Chinese Medicine + Therapeutic Bodywork = Asian Bodywork Therapy
By Andrea Renee Rivera, AOBTA-ABT CP
Asian Bodywork Therapy (ABT) is the treatment of the human body, body and spirit spirit, including the electromagnetic or energetic field, which surrounds, infuses and brings that body to life, by pressure and manipulation.
Asian Bodywork Therapy is one of the three branches of Chinese Medicine of the National Certification Commission for Acupuncture and Oriental Medicine (NCCAOM)
Asian Bodywork Therapy is noninvasive and does not require the use of needles, which is the ideal therapy for children and those who are apprehensive about receiving acupuncture treatments. Many Asian medicine practitioners use acupressure and other ABT therapy methods instead of acupuncture for these patients with excellent results. ABT also does not require the patient to disrobe unlike Western massage, making it suitable for all cultures and religious backgrounds.
Treatment may include, but is not limited to the following: touching, pressing or holding of the body along meridians and/or on acupoints primarily with the hands, stretching, external application of medicinal plants or foods, heat or cold, and dietary or exercise suggestions. Cupping, guasha, moxibustion, and other methods/modalities may also be used by properly trained practitioners.
Asian Bodywork Therapy is based upon Chinese Medical principles for assessing and evaluating the body’s energetic system. It uses traditional Asian techniques and treatment strategies to primarily affect and balance the energetic system for the purpose of treating the human body, emotions, mind, energy field and spirit for the promotion, maintenance and restoration of health.
The Benefits of Receiving Asian Bodywork Therapy: The following are a few examples of the conditions and imbalances for which ABT has been shown to be helpful.
- Stress-Related Disorders
- Musculo-Skeletal Conditions (neck, shoulder, back, and hip/leg pain)
- Repetitive-Motion Stress and Injury (carpal tunnel syndrome, etc.)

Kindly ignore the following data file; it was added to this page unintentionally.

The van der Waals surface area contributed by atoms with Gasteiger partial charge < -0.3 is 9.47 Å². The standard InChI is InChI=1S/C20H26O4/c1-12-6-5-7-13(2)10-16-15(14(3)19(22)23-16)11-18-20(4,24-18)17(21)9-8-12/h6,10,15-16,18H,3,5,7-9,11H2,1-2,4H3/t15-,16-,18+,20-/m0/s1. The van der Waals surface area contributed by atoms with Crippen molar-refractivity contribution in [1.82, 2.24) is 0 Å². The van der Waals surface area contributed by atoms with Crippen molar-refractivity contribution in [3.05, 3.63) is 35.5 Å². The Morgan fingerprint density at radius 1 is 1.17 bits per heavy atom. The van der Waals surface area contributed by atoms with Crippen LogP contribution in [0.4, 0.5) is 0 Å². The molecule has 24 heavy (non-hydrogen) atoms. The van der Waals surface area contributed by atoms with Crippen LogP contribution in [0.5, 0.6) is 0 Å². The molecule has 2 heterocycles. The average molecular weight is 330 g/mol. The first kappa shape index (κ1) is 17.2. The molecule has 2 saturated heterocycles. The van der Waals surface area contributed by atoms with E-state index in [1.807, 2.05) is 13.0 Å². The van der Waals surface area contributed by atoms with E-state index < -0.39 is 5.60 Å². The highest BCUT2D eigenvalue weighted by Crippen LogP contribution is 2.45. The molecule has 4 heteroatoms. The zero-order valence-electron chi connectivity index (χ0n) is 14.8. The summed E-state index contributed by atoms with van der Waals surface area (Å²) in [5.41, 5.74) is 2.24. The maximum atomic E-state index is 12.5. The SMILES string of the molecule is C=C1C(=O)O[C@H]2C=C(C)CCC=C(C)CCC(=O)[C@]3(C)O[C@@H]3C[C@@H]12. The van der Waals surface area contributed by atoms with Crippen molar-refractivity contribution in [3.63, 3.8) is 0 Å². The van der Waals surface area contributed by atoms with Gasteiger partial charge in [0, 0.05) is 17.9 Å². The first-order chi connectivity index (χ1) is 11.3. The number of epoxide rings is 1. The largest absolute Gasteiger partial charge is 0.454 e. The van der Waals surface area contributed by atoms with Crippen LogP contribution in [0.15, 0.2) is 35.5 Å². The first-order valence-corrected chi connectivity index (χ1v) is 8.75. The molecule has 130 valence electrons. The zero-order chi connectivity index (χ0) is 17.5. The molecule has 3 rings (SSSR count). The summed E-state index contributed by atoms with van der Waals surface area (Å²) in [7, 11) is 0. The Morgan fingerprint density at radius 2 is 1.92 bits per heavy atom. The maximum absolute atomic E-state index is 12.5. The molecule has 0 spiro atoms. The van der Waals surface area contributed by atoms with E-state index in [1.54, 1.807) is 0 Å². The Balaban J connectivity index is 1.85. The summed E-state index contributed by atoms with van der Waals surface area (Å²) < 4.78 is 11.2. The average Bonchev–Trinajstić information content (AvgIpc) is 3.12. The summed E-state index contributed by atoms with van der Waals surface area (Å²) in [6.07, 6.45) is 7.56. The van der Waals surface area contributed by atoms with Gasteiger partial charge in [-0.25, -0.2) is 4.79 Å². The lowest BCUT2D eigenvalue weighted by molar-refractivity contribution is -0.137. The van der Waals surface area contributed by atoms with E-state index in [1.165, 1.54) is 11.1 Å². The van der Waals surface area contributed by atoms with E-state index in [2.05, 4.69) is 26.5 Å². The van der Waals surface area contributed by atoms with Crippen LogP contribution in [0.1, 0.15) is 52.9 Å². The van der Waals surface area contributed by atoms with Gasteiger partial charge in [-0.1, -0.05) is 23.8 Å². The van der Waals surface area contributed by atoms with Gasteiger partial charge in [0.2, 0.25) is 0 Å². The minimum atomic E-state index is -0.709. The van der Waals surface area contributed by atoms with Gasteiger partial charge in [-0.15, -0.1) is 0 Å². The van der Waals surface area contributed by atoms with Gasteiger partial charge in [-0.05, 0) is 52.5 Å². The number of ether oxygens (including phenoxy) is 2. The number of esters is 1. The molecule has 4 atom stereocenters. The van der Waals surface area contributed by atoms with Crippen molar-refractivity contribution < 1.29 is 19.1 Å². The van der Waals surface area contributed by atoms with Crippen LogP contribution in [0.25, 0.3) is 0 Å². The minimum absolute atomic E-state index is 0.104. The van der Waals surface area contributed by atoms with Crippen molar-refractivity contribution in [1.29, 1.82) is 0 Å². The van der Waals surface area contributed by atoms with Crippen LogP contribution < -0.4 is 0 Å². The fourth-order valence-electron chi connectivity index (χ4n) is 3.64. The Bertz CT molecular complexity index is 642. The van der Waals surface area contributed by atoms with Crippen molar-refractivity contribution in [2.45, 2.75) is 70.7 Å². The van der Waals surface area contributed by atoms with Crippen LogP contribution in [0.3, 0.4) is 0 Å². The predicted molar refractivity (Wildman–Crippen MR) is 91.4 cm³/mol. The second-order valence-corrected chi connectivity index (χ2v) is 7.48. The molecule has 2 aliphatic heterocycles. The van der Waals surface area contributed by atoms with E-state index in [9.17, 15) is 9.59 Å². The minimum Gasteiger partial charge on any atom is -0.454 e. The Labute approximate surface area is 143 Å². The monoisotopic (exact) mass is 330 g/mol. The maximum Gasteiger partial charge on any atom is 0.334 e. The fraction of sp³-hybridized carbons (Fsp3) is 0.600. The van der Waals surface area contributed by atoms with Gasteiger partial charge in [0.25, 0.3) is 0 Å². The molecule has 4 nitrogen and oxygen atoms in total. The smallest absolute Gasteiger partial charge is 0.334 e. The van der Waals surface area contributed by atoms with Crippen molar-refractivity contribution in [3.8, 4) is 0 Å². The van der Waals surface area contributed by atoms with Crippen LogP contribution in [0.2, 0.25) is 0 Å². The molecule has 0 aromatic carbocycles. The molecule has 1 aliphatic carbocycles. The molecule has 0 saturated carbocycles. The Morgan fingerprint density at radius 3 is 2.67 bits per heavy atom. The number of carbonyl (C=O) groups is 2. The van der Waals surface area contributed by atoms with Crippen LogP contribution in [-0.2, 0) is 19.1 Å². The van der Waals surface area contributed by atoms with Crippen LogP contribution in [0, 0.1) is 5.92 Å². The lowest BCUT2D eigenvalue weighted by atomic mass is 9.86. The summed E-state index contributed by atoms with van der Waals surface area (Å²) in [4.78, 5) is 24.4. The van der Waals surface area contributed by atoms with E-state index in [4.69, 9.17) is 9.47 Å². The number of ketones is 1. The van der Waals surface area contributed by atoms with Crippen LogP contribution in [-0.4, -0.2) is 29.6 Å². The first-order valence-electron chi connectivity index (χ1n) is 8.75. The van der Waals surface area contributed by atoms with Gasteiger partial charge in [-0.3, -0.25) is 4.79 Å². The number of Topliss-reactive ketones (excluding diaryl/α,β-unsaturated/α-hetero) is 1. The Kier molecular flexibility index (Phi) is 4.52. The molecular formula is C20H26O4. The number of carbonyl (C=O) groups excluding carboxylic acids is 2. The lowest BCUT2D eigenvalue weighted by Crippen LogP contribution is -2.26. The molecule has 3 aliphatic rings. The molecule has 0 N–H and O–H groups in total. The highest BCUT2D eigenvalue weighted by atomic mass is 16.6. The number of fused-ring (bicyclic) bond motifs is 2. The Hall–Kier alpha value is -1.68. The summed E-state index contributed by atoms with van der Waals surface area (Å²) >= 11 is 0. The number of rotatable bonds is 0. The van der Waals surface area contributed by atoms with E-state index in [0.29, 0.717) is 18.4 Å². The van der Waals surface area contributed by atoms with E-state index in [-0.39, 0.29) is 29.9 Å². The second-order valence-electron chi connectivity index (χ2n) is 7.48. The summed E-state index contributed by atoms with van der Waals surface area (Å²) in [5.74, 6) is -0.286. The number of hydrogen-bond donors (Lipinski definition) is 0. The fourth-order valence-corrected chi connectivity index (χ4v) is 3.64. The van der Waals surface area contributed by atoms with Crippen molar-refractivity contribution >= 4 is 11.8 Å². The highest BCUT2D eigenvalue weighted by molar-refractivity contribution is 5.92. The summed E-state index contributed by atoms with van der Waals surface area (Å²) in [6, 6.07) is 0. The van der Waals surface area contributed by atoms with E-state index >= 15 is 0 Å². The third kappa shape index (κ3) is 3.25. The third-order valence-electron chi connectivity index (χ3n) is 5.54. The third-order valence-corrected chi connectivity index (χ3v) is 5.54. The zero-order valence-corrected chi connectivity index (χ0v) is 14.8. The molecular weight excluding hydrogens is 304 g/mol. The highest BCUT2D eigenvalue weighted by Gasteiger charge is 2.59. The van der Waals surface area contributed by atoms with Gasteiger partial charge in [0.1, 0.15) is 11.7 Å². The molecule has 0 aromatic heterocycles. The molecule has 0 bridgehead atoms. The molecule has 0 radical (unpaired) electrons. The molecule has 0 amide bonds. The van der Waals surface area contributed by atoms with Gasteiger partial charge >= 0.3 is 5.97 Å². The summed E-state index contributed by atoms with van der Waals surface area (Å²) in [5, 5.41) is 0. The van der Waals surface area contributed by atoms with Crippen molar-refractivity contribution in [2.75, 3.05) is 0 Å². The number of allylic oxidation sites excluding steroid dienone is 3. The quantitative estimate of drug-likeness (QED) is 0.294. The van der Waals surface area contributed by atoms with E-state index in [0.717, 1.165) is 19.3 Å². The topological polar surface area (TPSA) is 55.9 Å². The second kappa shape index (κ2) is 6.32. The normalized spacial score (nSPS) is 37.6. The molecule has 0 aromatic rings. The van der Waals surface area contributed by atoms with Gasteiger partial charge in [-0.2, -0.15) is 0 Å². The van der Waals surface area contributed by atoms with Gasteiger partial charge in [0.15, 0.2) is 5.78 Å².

- Seasonal Affective Disorders (SAD)
- Menstrual Dysfunction and Peri-Menopausal Life-Cycle Changes
- Gastrointestinal Problems (digestion, IBS, constipation, GERD, etc.)
- Muscle Tension and Spasm
- Chronic Fatigue Syndrome
- Sports Injuries
- Thoracic Outlet Syndrome
Forms of Asian Bodywork Therapy also include: Acupressure, Shiatsu, TuiNa Chinese massage, Medical Qigong. Tui Na: Pronounced “twee-nah,” Tui Na massage is a modality of Traditional Chinese Medicine that addresses specific patterns of disharmony in the body. Tui Na is a complete system of medicine. It uses the principles of acupuncture. Tui Na, along with acupuncture and Chinese herbal medicine, are the main components of Traditional Chinese Medicine. As such, Tui Na can be used to treat specific areas, or it can be used to improve the overall Qi or energy flow throughout the body. Because Tui Na is a complete system, the treatment often helps both these components at the same time. Tui Na is thought to be the oldest system of bodywork practiced today.
Andrea Renee Rivera is a DAOM Doctoral Fellow at AOMA University of Integrative Medicine, the top 5 acupuncture college in the U. S. She is a Certified Asian Bodywork Therapy (ABT) Practitioner by the American Organization for Bodywork Therapies of Asia (AOBTA). Her training includes Eastern and Western medicine, herbal medicine, Moxibustion, Tui Na massage, Medical Qigong, Yoga, Meditation, Tai Chi, Qi Gong, dietary and lifestyle recommendations and Proprioceptive Neuromuscular Facilitation (PNF) physical therapy utilizing functionally based movement patterns with techniques of neuromuscular control and function. She also earned her Yoga and Meditation Instructor certification in 2007 and has been teaching group and one-on-one exercise therapy for eleven years. She is passionate about empowering people to become their own medicine by providing them with the tools, information and motivation necessary to live a lifestyle that promotes peak performance, vibrant holistic health and longevity.
As published in Wellness on Wheels Newsletter — Summer, 2018